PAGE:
I have little time right now to add much detail to this post about the people who once inhabited the now desolate and uninhabited islands I will soon explore.
I plan to come back to this post over the next few days to add in more detail about the people of southern Tierra del Fuego. Their story is fascinating, poignant and perhaps holds a lesson for all of us. For now I will just post images and hope you enjoy them.
I had a wide variety of experiences the last time I voyaged a small boat alone through and south of the Beagle Channel and it left an indelible mark on my psyche. There were times after being alone for weeks in such a beautiful place yet a place so devoid of human touch that I felt a sort of spiritual kinship with those who had come before me in small open canoes. My wood canvas sailing canoe seemed appropriate to the moment and to the place.
The photos below are a mix of the Yaghan and Ona. The area I plan to travel was once traveled by the Yaghan.
Alone With Ghosts
The Yaghan people traveled Tierra del Fuego as hunter gatherers in hand hewn open canoe type boats often barely clothed and some with open fires aboard for warmth. While I voyaged in my 15 foot wood canvas sailing canoe there were several times (as odd as it sounds) that I felt as though I was being watched. I am not the kind of person who is prone to believing such things. I have to admit it was a bit disquieting but at the same time the feeling fascinated me because I knew I was not being watched because there was no one there, I was utterly alone.
Perhaps the ghostly spirits of these southern most people on earth still inhabited the wind swept islands. Perhaps I suffered from an over active mind from simply being alone for so long I am not sure. I did believe it to be true at the time. My coming voyage will take me deeper into the remotest islands once visited by the Yaghan, places few modern people have seen. I am interested in what I will find there and what I will find in my mind and heart. When I look at the images posted here I am fortunate that I am not afraid of the dark. Still I look at these photos and think of the spirits of a beautiful people who vanished for the most part with an unrecorded history and wonder who I might meet aside from my own conjured visions as I spend time in their former campsites and anchorages.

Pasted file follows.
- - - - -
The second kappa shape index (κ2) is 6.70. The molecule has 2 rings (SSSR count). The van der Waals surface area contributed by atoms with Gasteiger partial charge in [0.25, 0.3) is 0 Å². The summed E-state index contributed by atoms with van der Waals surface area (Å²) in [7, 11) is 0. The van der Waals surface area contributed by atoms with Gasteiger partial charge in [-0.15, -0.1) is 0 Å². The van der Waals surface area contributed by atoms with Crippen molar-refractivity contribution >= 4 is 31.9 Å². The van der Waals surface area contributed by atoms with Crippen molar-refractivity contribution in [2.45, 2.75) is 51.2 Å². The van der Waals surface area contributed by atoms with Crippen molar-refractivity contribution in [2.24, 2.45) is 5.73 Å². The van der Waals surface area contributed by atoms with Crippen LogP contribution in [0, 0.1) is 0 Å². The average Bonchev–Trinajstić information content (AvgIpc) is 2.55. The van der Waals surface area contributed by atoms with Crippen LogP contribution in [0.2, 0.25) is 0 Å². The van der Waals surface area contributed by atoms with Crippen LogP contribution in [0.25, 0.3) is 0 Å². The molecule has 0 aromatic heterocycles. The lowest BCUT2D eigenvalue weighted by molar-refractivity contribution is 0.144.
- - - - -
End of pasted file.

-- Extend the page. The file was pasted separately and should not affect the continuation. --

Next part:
These campsites and anchorages are the places I discovered I will end up using because they are the natural places to seek refuge from the wind.
A Life Abroad Lived Amongst the People
Much time has passed since my last sojourn Below 40 degrees south. Long before and since that time I have made a life abroad living amongst indigenous people ranging from the Canary Islands, the Caribbean, Central America to the far Pacific.
The most profound impact on how I think of the world today has come from simple giving people living ever so real lives around the world. Many of us in the United States and in a broader sense the western world think we must be the measure of how everyone else lives but this is not really true.
Open Eyes/Open Heart
If you travel with open eyes and an open heart you cannot help but see that we have but one type of wealth based on material goods and a striving to always get more. It may be the case that so many of us live a terribly complicated and in a sense empty existence out of touch with nature, out of touch with real. Perhaps the wealthiest people I have met in my life have been amongst the very poorest and many of these cultures teeter on the edge of existence. What I mean by this is some of the cultures I have lived in are so small as to be highly vulnerable to extinction and certainly many suffer from language loss at alarming rates.
Before I traveled by small boat in Tierra del Fuego I had already had many small boat experiences around the world. I find sailing small opens the right doors as coming in to a place in the tiniest of boats is neither threatening nor does in it build a wall of pretentiousness. I may seem approachable and this has lead to a wealth of experiences in tiny villages, small thatched homes, around cooking fires, in the jungle, at the seas edge and in the mountains. My voyage through southern Chile those many years ago allowed me to meet so many fine Fuegean Chileans and these simple, beautiful people changed my life and thinking and this change has been further impacted by the years I have spent on the tiny speck of an island Pohnpei, Micronesia. So for a moment enjoy a few photos from home in the islands. My friend and fellow small boat sailor Hugh Horton spent a little time in Pohnpei. Many years ago he spent three months on Chuuk and Pohnpei, small world.